BNSF's N.D. track violations top 700 over last 8 years
WASHINGTON, D.C. -- Federal inspectors have issued more than 700 violations to BNSF in the last eight years for defects on its tracks in North Dakota, according to a letter from the Federal Railroad Administration.
Those 721 violations came about from 3,822 FRA inspections across the state since 2006, which discovered a total of about 13,141 defects on BNSF’s network. The letter, written by FRA Administrator Joseph Szabo to Sen. Heidi Heitkamp, D-N.D., does not specify the extent of the violations or the severity of any defects.
Heitkamp requested more information about inspections around the site of the fiery train crash near Casselton on Dec. 30 after The Forum newspaper reported that accident was the fourth derailment in the area in less than a decade.
In Cass County alone, FRA inspectors have performed an average of 24 inspections a year on BNSF’s railroad operations, Szabo wrote. The FRA inspected railroad switches – which move trains from one set of tracks to another – three times a year. Three of the four derailments reported in Casselton since 2004 occurred within a few hundred yards of a switch.
“It is good to know there have been routine inspections in Cass County, but it is clear that the Casselton area is in need of increased attention considering the number of derailments around the same area,” Heitkamp said in a news release. “Folks who live near these tracks have been through a lot, and deserve to know that the rails are under close examination and that FRA is doing everything to make sure North Dakotans aren’t at risk.”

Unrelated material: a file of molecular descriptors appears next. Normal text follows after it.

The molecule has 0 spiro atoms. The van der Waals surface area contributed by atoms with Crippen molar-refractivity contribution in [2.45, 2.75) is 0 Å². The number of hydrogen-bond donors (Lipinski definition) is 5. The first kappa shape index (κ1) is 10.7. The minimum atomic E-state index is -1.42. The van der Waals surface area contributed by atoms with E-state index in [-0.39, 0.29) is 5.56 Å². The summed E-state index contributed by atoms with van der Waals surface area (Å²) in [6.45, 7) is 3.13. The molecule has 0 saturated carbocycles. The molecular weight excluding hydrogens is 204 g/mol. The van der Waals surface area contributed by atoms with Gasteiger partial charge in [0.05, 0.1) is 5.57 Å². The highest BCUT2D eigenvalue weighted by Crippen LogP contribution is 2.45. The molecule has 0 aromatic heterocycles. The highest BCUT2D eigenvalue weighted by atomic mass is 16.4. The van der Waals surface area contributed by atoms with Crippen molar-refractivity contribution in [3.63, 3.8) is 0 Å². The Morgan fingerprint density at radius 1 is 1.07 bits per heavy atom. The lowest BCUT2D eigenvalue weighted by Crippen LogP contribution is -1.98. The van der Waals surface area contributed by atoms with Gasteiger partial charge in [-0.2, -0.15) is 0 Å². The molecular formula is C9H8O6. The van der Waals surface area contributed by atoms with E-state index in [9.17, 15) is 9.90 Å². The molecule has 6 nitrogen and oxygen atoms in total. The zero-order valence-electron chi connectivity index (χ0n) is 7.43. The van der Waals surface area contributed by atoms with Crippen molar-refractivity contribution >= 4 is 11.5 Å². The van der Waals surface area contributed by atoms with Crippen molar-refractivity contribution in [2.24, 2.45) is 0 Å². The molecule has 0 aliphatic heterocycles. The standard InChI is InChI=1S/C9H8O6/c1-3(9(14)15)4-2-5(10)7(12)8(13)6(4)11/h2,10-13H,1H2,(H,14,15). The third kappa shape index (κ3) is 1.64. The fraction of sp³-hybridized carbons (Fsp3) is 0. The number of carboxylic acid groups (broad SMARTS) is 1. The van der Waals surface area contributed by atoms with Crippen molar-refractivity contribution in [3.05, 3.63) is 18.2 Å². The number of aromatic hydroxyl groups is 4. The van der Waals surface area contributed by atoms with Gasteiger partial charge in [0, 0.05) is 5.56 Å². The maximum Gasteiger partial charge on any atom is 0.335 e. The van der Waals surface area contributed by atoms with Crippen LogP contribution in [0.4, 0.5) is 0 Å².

Heitkamp said she is renewing her call for more detailed information on the number of inspections performed around Casselton. The railroad administration previously committed to sending a high-tech inspection device, part of its Automated Track Inspection Program, to survey tracks around Casselton for flaws later this year.
The inspection figures are likely in addition to the reviews railroad companies are required by federal law to conduct on their own tracks. On the main freight railroads crossing through North Dakota, that means twice-weekly inspections.
BNSF officials have said they perform four inspections per week on their tracks in the region.
Concern about rail safety issues have intensified in the region as trains have become the main method of shipping crude oil from western North Dakota's Bakken Formation.
By last November, rail shipped 71 percent –- nearly 800,000 barrels of oil a day -– of the state’s crude oil, according to estimates from the North Dakota Pipeline Authority. The state’s top oil regulator has guessed 90 percent of Bakken crude will move by rail in 2014.